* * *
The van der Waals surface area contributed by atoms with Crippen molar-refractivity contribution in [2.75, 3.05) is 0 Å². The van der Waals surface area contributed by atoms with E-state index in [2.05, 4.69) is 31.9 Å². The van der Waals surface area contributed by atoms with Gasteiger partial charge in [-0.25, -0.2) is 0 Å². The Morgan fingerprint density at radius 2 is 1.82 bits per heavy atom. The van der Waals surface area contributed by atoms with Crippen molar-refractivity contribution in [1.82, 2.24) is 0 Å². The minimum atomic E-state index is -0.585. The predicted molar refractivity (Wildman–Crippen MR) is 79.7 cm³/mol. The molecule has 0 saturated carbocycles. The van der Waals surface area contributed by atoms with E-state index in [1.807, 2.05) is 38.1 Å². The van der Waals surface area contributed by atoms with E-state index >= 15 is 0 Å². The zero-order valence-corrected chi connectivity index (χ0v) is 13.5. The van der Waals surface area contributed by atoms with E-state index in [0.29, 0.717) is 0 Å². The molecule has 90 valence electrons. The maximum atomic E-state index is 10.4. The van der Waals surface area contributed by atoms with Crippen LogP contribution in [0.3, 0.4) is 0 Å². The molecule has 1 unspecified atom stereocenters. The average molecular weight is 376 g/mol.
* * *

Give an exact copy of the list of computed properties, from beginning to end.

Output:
The van der Waals surface area contributed by atoms with Crippen molar-refractivity contribution in [2.75, 3.05) is 0 Å². The van der Waals surface area contributed by atoms with E-state index in [2.05, 4.69) is 31.9 Å². The van der Waals surface area contributed by atoms with Gasteiger partial charge in [-0.25, -0.2) is 0 Å². The Morgan fingerprint density at radius 2 is 1.82 bits per heavy atom. The van der Waals surface area contributed by atoms with Crippen molar-refractivity contribution in [1.82, 2.24) is 0 Å². The minimum atomic E-state index is -0.585. The predicted molar refractivity (Wildman–Crippen MR) is 79.7 cm³/mol. The molecule has 0 saturated carbocycles. The van der Waals surface area contributed by atoms with E-state index in [1.807, 2.05) is 38.1 Å². The van der Waals surface area contributed by atoms with E-state index >= 15 is 0 Å². The zero-order valence-corrected chi connectivity index (χ0v) is 13.5. The van der Waals surface area contributed by atoms with E-state index in [0.29, 0.717) is 0 Å². The molecule has 90 valence electrons. The maximum atomic E-state index is 10.4. The van der Waals surface area contributed by atoms with Crippen LogP contribution in [0.3, 0.4) is 0 Å². The molecule has 1 unspecified atom stereocenters. The average molecular weight is 376 g/mol.